Chillicothe Council dealt with only two items of legislation, but had a couple of long discussions. The city’s homeless issue came up in both.
In his report to council, Mayor Luke Feeney said that the government assistance organization Community Action is buying a property to serve as a homeless shelter, but that the location is yet undisclosed.
Feeney said the county is co-funding the purchase, which will replace last winter’s shelter in the Chillicothe Salvation Army at 171 East Fourth Street.
(Learn more in my companion webstory on the mayor’s report, complete with six topics covered in a six-minute video interview.)
6th Ward councilman Jamie Brown explained his lone “no” vote in council’s last session against the city’s $200,000 share of funding “Wayfinding” signage to compliment anticipated World Heritage tourism.
He and Dustin Proehl – the legislation’s sponsor, a fellow Democrat, and neighbor at the council table – had a long, friendly, almost-debate on the rush to pass the large appropriation legislation on first reading.
Brown agreed that it was a worthy investment, but it is in contrast to Brown’s philosophy of “people first” and his focus on the needs of the homeless.
Brown also pointed out that that waiving the three-read rule cheats the public of learning more on such legislation and having input on it.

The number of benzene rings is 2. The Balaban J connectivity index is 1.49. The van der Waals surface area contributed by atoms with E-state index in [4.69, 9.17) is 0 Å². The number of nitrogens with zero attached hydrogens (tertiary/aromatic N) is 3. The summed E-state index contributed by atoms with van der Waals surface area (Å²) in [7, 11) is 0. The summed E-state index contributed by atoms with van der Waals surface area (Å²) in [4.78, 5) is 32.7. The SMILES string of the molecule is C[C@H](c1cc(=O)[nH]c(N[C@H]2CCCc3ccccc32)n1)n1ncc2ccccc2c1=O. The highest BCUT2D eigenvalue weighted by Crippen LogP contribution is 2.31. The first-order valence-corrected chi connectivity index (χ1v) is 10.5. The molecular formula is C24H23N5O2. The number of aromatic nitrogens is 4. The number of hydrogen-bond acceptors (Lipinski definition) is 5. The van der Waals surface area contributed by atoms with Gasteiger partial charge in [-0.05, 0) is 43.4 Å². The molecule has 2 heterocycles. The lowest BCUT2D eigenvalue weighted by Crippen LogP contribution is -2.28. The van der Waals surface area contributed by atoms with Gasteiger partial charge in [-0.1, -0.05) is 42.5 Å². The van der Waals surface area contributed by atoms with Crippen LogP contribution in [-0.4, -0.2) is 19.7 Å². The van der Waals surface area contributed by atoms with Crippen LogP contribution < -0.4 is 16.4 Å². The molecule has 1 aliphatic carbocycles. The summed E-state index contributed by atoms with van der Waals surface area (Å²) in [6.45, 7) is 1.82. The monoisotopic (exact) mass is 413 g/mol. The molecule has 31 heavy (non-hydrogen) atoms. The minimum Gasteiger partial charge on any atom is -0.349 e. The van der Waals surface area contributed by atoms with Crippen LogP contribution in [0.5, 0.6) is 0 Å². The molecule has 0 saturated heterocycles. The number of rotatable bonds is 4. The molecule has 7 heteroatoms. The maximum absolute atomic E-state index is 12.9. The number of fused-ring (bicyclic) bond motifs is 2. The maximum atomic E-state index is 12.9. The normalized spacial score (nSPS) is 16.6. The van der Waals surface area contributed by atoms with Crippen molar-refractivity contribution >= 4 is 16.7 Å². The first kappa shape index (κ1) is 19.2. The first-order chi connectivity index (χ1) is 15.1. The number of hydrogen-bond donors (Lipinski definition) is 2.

Proehl said those are good points but would have been best addressed before the vote on the legislation. If Brown is still opposed, Proehl said he could act to remove or block the funding.
The Chillicothe-Ross Convention & Visitors Bureau said they wanted to get the Wayfinding signs posted throughout the county before the anticipated September United Nations signing of the Hopewell Culture listing.
Brown also mentioned that his council committee on nonprofits is finally “taking off,” and has created an application form in compliance with state law. The committee will meet again 5pm this Wednesday, July 26th.
In other topics, frequent audience member and council candidate John Thacker noted that Chillicothe Transit is offering rides to the Ross County Fair, seven miles north of the city.
And again, Mayor Feeney’s briefing on several other topics can be heard in my companion webstory.
A video of the session is on council’s YouTube page, but it was allowed to record for 12 hours. (The lights go out at about 50 minutes.) The microphones were also glitchy, but listenable.